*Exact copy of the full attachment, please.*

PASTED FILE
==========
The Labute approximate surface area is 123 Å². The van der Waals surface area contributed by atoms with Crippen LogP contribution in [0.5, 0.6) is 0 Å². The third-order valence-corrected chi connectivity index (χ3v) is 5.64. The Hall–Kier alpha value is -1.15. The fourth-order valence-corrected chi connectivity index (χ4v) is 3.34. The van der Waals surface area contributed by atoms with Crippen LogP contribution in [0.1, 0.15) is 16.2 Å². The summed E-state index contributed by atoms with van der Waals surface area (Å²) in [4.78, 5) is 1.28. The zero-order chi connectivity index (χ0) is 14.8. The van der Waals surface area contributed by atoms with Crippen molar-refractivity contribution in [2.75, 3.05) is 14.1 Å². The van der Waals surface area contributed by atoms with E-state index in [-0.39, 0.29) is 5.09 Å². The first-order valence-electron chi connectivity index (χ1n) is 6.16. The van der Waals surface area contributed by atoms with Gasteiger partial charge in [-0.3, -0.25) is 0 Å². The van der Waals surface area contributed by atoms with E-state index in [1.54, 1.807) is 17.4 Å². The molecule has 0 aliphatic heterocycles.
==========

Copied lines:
The Labute approximate surface area is 123 Å². The van der Waals surface area contributed by atoms with Crippen LogP contribution in [0.5, 0.6) is 0 Å². The third-order valence-corrected chi connectivity index (χ3v) is 5.64. The Hall–Kier alpha value is -1.15. The fourth-order valence-corrected chi connectivity index (χ4v) is 3.34. The van der Waals surface area contributed by atoms with Crippen LogP contribution in [0.1, 0.15) is 16.2 Å². The summed E-state index contributed by atoms with van der Waals surface area (Å²) in [4.78, 5) is 1.28. The zero-order chi connectivity index (χ0) is 14.8. The van der Waals surface area contributed by atoms with Crippen molar-refractivity contribution in [2.75, 3.05) is 14.1 Å². The van der Waals surface area contributed by atoms with E-state index in [-0.39, 0.29) is 5.09 Å². The first-order valence-electron chi connectivity index (χ1n) is 6.16. The van der Waals surface area contributed by atoms with Gasteiger partial charge in [-0.3, -0.25) is 0 Å². The van der Waals surface area contributed by atoms with E-state index in [1.54, 1.807) is 17.4 Å². The molecule has 0 aliphatic heterocycles.